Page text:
Yesterday I saw my brother for the first time in a few months, and what was one of the first things he spoke of? A great sandwich he made with pepper jack cheese. Now, this wasn’t ordinary pepper jack. It was a pepper jack-muenster hybrid. Nonetheless, I was reminded of society’s recent addiction to pepper jack.
Wikipedia tells us that:
Pepper jack cheese is a derivative of Monterey Jack that includes spicy hot peppers for a zesty flavor. Spicy, delicate and buttery, pepper jack cheese is semi-soft and open textured with a slightly tart flavor.
Pepper jack cheese can complement most meat, especially beef. Pepper jack is often used as an alternative cheese in dishes such as quesadillas, and also eaten with bread or crackers.
I can’t even keep track of all the food establishments that advertise the cheese. They love it because it sells. Sex sells, and so does pepperjack. Americans are not inherently in love with pepperjack. They used to love the quintessential American cheese. Does this new excitement for heat result from the elimination of mundane cheese like American, Cheddar or Swiss? Yes. Does it result from the influx of Mexican food ideas? Probably.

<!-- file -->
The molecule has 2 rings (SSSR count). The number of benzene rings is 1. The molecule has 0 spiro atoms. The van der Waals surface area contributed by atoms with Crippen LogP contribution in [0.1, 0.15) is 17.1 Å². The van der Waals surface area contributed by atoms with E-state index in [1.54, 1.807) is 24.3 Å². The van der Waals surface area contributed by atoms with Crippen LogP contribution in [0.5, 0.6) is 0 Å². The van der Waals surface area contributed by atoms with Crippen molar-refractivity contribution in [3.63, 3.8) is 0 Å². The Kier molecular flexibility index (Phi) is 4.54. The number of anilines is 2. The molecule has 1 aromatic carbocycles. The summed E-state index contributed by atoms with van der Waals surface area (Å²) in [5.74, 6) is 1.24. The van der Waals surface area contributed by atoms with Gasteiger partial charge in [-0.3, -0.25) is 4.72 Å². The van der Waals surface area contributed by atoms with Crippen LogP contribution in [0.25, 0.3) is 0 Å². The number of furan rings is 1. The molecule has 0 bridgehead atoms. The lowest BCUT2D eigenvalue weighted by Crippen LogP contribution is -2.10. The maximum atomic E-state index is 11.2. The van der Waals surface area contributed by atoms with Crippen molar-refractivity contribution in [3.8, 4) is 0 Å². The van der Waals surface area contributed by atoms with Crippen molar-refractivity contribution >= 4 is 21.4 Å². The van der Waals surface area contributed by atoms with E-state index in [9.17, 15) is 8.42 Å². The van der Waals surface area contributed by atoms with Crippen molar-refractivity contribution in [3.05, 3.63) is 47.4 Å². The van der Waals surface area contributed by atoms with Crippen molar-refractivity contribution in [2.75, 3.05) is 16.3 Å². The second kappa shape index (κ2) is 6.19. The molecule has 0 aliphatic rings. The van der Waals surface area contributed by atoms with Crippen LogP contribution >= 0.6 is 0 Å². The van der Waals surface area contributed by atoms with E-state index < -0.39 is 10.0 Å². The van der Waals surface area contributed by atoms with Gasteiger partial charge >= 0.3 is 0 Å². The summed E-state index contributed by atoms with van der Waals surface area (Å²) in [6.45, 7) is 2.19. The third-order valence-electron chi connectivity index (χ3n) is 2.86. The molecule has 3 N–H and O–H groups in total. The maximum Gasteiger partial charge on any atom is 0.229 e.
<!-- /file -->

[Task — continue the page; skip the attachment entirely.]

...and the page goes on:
People love simple pleasures, and this is surely one of them. I’m all about simple solutions to increasing the fun of daily living. Still, I believe that pepper jack is too frequenly substituted for other cheeses that would actually be a better fit depending on bread, meat, vegetable, and condiments. Many people, but not all, who use pepper jack do so to feel more sophisticated. There’s only one problem: pepper jack is not the most sophisticated of deli cheeses. I’m not sure what the best cheese for lunch is, but it just cannot be pepperjack. Bottom line: pepper jack is good if used in moderation.
And for the record: pepper jack’s cousin, chipotle mayo, another popular condiment that has caught fire in recent years, is just a tad better. More later on my favorite sandwich craze…